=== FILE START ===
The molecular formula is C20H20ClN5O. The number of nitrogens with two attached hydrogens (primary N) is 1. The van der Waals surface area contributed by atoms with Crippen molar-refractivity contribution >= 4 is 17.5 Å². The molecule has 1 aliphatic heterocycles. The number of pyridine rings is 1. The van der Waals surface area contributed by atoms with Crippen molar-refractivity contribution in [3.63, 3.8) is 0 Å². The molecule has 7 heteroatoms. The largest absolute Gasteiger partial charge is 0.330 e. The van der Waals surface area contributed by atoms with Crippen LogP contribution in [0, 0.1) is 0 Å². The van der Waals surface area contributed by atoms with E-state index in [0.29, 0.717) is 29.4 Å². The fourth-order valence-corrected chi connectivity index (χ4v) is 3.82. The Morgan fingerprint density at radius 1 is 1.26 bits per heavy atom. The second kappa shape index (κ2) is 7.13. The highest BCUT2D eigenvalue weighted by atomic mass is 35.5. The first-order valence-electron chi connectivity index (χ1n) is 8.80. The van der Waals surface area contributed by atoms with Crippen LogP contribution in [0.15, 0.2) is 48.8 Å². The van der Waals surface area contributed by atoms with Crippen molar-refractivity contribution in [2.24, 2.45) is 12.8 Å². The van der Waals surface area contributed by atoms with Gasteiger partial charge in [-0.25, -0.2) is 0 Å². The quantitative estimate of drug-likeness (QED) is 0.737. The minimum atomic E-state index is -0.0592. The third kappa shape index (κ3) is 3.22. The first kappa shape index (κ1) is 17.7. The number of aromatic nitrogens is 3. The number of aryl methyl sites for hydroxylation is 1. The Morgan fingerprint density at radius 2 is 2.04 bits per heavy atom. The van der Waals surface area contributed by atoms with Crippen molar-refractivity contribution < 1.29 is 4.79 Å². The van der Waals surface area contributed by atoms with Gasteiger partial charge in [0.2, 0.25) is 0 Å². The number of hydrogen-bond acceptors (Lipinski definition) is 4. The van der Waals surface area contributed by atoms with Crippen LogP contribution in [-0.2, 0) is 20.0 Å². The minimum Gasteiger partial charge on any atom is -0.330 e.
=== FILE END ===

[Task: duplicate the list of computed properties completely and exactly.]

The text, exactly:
The molecular formula is C20H20ClN5O. The number of nitrogens with two attached hydrogens (primary N) is 1. The van der Waals surface area contributed by atoms with Crippen molar-refractivity contribution >= 4 is 17.5 Å². The molecule has 1 aliphatic heterocycles. The number of pyridine rings is 1. The van der Waals surface area contributed by atoms with Crippen molar-refractivity contribution in [3.63, 3.8) is 0 Å². The molecule has 7 heteroatoms. The largest absolute Gasteiger partial charge is 0.330 e. The van der Waals surface area contributed by atoms with Crippen LogP contribution in [0, 0.1) is 0 Å². The van der Waals surface area contributed by atoms with E-state index in [0.29, 0.717) is 29.4 Å². The fourth-order valence-corrected chi connectivity index (χ4v) is 3.82. The Morgan fingerprint density at radius 1 is 1.26 bits per heavy atom. The second kappa shape index (κ2) is 7.13. The highest BCUT2D eigenvalue weighted by atomic mass is 35.5. The first-order valence-electron chi connectivity index (χ1n) is 8.80. The van der Waals surface area contributed by atoms with Crippen LogP contribution in [0.15, 0.2) is 48.8 Å². The van der Waals surface area contributed by atoms with Crippen molar-refractivity contribution in [2.24, 2.45) is 12.8 Å². The van der Waals surface area contributed by atoms with Gasteiger partial charge in [-0.25, -0.2) is 0 Å². The quantitative estimate of drug-likeness (QED) is 0.737. The minimum atomic E-state index is -0.0592. The third kappa shape index (κ3) is 3.22. The first kappa shape index (κ1) is 17.7. The number of aromatic nitrogens is 3. The number of aryl methyl sites for hydroxylation is 1. The Morgan fingerprint density at radius 2 is 2.04 bits per heavy atom. The van der Waals surface area contributed by atoms with Crippen molar-refractivity contribution < 1.29 is 4.79 Å². The van der Waals surface area contributed by atoms with Gasteiger partial charge in [0.2, 0.25) is 0 Å². The number of hydrogen-bond acceptors (Lipinski definition) is 4. The van der Waals surface area contributed by atoms with Crippen LogP contribution in [-0.2, 0) is 20.0 Å². The minimum Gasteiger partial charge on any atom is -0.330 e.